Hormone Therapy and Breast Cancer: Clearing the Confusion and Fear

By: Red Hot Mamas

Published: October 19, 2012

Women know hormone therapy (HT) relieves menopausal symptoms but they are fearful because of conflicting information about its safety. That’s why today fewer than 20% of menopausal take HT! This is compounded by the mass media who often sensationalize the news to grab your attention and make it more compelling. The decision about HT is too important to base on a few sound bytes. Empowering yourself with the facts enables you to actively participate with your physician in making an informed decision about HT.

The number one reason women deny themselves estrogen is fear of breast cancer. If this risk is not put in proper perspective at the outset, it’s difficult for women to evaluate the benefits of estrogen with a clear, rational frame of mind. As an endocrinologist and a pharmacist, I inform my patients that all drugs have risks. The key is to select the drug with the most benefits and the fewest risks. Hearing a sound byte that estrogen increases breast cancer is meaningless unless you know the absolute numbers.

To evaluate the risk of breast cancer from HT, women need to first know that breast cancer can occur in women who NEVER take HT. In published studies of 10,000 women on no HT for five years, 30 developed breast cancer. This is believed to be the natural occurrence of breast cancer. However, the more important question is how much MORE does your risk increase if you take HT? In 10,000 women on HT for five years, 38 will develop breast cancer. This is only an increased risk of EIGHT cases of breast cancer! This represents a risk of 1 in 1000 and World Health Organization defines this as a RARE risk.

What about the other 9,962 women in the study who took HT, DIDN’T get breast cancer and were protected against getting heart disease, strokes, osteoporosis, Alzheimer’s disease and enjoyed a better quality of life? Heart disease is the number one killer of women and last year more women died of heart attacks than men! Heart disease and strokes kill more women each year, 400,000, than the next 16 causes of death including diabetes, all forms of cancer, AIDS and accidents! In women genetically at risk, HT reduces the risk of Alzheimer’s Disease by 50%. A study has estimated the lifetime risk of any fracture to be 53% among 50-year-old women not taking HT. Compare this to the lifetime risks of endometrial cancer 2.6%, breast cancer 10%, heart disease 46% and stroke 20%.

Now you can see there are far more risks from NOT taking estrogen! Estrogen is most effective at prevention when used in newly menopausal women or those within 10 years of stopping HT. Don’t miss out on this window of opportunity by waiting too long to make your decision. If millions of Baby Boomer women enter advanced menopause on no HT, imagine the burden to society. We all have a responsibility not only to ourselves but to our families to be proactive and accountable so we can enjoy the most vitality and productivity in our later years.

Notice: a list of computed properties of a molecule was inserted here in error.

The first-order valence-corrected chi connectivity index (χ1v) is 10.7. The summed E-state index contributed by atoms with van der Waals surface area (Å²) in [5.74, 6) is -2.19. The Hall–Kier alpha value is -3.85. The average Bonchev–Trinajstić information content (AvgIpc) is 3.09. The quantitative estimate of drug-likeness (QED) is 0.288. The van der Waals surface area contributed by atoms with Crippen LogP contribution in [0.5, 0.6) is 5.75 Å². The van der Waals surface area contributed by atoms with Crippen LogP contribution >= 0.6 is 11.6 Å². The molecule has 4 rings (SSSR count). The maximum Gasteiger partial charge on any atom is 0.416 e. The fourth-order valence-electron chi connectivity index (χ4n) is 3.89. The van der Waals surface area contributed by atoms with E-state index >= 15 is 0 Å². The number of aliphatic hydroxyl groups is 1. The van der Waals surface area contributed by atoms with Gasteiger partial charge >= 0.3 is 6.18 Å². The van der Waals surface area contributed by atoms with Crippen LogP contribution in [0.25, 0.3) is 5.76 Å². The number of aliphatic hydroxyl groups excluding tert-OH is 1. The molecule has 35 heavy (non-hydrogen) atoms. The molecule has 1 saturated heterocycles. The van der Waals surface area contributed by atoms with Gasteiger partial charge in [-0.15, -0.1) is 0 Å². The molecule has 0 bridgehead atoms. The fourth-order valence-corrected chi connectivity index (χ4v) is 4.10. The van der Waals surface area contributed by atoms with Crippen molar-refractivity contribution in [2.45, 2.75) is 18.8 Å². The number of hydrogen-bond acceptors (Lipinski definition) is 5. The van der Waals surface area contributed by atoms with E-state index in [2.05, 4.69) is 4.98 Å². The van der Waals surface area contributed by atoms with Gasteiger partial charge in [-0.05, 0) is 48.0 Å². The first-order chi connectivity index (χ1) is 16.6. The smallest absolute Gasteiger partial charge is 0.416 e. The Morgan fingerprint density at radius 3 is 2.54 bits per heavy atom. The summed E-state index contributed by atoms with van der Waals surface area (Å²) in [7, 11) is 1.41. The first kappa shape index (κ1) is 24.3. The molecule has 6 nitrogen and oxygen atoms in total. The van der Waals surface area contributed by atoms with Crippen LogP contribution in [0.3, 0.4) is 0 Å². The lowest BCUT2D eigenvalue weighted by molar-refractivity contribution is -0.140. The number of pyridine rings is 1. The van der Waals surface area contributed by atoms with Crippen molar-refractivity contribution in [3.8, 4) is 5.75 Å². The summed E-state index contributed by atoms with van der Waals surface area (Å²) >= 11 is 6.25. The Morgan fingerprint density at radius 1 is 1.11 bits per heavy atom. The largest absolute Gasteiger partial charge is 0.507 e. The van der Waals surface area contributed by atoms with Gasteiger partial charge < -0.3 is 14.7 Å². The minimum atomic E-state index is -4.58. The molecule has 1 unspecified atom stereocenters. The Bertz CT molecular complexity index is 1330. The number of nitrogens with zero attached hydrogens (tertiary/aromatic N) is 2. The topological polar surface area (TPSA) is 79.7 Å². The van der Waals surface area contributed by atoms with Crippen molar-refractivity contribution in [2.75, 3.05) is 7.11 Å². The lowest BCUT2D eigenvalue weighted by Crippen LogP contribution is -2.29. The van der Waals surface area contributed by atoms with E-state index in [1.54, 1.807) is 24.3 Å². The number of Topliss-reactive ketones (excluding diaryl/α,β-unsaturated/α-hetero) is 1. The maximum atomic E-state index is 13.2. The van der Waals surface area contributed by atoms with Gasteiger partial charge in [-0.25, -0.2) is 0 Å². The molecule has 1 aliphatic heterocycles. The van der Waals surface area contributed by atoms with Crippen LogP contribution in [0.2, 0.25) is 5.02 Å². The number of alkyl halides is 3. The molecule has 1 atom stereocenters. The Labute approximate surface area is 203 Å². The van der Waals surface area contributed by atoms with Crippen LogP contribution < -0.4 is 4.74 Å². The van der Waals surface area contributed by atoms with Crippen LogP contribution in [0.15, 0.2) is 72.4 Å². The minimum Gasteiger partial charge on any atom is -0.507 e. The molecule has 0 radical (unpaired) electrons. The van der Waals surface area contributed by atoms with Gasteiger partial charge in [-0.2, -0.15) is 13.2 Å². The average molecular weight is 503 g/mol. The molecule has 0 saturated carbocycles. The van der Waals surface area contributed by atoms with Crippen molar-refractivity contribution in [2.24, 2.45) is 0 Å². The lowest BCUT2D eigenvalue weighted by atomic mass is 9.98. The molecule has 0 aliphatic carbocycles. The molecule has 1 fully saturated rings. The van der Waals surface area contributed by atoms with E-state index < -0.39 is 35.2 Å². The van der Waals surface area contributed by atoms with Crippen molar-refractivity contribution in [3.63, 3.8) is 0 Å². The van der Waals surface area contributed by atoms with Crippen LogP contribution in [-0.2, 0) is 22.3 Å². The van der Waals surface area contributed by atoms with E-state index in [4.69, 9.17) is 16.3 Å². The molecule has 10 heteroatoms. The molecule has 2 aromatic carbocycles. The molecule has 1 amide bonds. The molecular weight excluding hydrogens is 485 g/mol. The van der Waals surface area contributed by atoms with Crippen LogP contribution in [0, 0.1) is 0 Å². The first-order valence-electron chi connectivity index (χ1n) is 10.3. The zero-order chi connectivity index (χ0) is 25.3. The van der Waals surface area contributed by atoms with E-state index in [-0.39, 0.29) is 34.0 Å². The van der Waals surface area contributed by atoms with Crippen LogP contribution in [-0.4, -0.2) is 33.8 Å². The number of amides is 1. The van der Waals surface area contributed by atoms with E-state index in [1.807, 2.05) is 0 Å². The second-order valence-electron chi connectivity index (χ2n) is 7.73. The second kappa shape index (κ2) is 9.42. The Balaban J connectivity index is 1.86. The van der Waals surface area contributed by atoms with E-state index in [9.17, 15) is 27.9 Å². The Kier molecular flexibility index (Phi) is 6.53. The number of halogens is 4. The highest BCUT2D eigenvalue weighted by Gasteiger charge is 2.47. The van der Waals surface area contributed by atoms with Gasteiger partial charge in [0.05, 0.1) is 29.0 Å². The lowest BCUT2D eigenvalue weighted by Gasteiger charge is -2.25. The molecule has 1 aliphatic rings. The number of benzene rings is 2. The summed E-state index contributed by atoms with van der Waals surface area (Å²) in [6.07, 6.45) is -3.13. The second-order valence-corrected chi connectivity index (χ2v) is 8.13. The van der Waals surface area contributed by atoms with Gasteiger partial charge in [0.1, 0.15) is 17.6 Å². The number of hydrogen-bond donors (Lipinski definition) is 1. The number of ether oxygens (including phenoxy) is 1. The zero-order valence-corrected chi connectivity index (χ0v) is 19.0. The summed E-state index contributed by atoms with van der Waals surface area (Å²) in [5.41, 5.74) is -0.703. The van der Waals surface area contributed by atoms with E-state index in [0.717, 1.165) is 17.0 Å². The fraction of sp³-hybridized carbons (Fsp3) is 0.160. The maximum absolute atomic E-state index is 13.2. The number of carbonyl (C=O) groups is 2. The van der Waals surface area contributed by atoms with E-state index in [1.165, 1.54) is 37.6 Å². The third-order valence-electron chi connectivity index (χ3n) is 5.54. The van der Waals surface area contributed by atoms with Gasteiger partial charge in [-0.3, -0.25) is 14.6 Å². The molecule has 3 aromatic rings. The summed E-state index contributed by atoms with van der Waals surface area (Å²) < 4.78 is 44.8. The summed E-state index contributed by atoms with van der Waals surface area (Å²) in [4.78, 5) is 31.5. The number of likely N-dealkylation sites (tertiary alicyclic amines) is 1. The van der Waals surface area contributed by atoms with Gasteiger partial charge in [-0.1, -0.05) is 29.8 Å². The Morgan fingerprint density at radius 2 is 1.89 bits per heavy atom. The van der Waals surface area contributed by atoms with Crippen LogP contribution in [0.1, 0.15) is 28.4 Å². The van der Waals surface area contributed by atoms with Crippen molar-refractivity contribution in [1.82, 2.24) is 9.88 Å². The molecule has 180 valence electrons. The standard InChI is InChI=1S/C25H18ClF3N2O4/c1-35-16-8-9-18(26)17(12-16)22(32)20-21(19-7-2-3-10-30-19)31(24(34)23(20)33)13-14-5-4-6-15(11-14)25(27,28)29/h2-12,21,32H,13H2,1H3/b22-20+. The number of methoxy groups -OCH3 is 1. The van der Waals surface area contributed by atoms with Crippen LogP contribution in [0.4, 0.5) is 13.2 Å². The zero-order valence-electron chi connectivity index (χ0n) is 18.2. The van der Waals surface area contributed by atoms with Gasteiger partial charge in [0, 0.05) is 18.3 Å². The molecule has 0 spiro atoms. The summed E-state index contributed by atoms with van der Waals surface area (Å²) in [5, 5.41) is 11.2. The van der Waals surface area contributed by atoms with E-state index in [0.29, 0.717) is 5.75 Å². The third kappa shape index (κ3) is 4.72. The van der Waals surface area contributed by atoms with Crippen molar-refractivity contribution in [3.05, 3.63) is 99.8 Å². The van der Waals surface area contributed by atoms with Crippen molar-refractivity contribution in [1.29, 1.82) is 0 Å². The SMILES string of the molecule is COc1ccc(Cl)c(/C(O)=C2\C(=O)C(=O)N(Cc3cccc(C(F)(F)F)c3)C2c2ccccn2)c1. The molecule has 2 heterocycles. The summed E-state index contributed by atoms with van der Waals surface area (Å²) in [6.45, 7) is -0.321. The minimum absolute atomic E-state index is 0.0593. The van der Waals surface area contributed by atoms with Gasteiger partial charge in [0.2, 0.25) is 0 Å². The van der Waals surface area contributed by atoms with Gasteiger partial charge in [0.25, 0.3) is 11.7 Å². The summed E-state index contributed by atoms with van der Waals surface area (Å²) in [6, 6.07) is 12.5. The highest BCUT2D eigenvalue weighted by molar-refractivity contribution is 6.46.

References

  1. Roussoue, JE, Anderson GI, Prentice RL, et al, “Risks and Benefits of Estrogen plus progestin in healthy postmenopausal women: principle results from the Women’s Health Initiative, randomized-controlled trial,” Journal of the American Medical Association, vol 288, no.3, (2002): pp 321-333
  2. CDC (2006) National Vital Statistics Reports vol 57(14): pp1-135, April 17, 2009
  3. Paganini-Hill A, Henderson VS, “Estrogen Deficiency and Risk of Alzheimer Disease in Women, American Journal of Epidemiology, vol 140, no 3P(1994): pp 256-261
  4. Tschanz JI, Trieber K, Norton PD, et al, (2005), “A Population Study of Alzheimer’s Disease: Findings from the Cache County Study of Memory, Health and Aging,” Case Management Journals vol 6: (2):pp107-114
  5. Dennison E, Mohamed MA, Cooper C., “Epidemiology of osteoporosis,” (2006 Nov) Rheumatologic Diseases Clinics North America vol32(4):617-29

About the Author: Marina Johnson, MD is the Medical Director of The Institute of Endocrinology and Preventive Medicine in Irving, TX. Prior to medical school, she was a pharmacist and assistant editor for a drug reference book, AHFS-Drug Information. Her medical practice focuses on women’s hormone health and cardiovascular prevention.

More information:
It Took a Decade to Smarten Up on Hormone Therapy A New Perspective on Hormone Therapy
Estrogen Alone for Menopause Symptoms
A Brief Primer on Hormone Therapy
New Outcome Data From WHI: Reflection and Commentary

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